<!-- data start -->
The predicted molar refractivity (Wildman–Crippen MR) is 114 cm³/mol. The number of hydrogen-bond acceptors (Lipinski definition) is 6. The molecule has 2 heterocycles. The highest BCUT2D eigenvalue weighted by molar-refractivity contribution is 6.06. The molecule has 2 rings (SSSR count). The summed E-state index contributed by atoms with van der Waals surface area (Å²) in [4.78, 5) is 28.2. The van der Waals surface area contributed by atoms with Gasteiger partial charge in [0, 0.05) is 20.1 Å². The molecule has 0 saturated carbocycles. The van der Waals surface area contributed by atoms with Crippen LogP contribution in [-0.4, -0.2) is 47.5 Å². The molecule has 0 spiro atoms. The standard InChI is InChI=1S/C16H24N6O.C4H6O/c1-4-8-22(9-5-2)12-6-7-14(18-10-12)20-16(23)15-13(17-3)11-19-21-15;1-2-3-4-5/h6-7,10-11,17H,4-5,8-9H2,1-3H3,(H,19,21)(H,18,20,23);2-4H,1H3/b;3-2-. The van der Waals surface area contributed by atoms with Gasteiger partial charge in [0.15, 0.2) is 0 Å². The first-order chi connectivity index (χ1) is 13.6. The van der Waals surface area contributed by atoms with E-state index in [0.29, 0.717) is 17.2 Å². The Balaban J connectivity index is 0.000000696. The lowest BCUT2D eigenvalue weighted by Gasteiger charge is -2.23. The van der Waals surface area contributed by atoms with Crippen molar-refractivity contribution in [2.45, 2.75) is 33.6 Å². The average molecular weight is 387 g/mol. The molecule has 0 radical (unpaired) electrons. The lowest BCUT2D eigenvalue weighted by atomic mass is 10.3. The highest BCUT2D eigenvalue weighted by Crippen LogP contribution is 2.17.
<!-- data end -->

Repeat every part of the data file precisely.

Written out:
The predicted molar refractivity (Wildman–Crippen MR) is 114 cm³/mol. The number of hydrogen-bond acceptors (Lipinski definition) is 6. The molecule has 2 heterocycles. The highest BCUT2D eigenvalue weighted by molar-refractivity contribution is 6.06. The molecule has 2 rings (SSSR count). The summed E-state index contributed by atoms with van der Waals surface area (Å²) in [4.78, 5) is 28.2. The van der Waals surface area contributed by atoms with Gasteiger partial charge in [0, 0.05) is 20.1 Å². The molecule has 0 saturated carbocycles. The van der Waals surface area contributed by atoms with Crippen LogP contribution in [-0.4, -0.2) is 47.5 Å². The molecule has 0 spiro atoms. The standard InChI is InChI=1S/C16H24N6O.C4H6O/c1-4-8-22(9-5-2)12-6-7-14(18-10-12)20-16(23)15-13(17-3)11-19-21-15;1-2-3-4-5/h6-7,10-11,17H,4-5,8-9H2,1-3H3,(H,19,21)(H,18,20,23);2-4H,1H3/b;3-2-. The van der Waals surface area contributed by atoms with Gasteiger partial charge in [0.15, 0.2) is 0 Å². The first-order chi connectivity index (χ1) is 13.6. The van der Waals surface area contributed by atoms with E-state index in [0.29, 0.717) is 17.2 Å². The Balaban J connectivity index is 0.000000696. The lowest BCUT2D eigenvalue weighted by Gasteiger charge is -2.23. The van der Waals surface area contributed by atoms with Crippen molar-refractivity contribution in [2.45, 2.75) is 33.6 Å². The average molecular weight is 387 g/mol. The molecule has 0 radical (unpaired) electrons. The lowest BCUT2D eigenvalue weighted by atomic mass is 10.3. The highest BCUT2D eigenvalue weighted by Crippen LogP contribution is 2.17.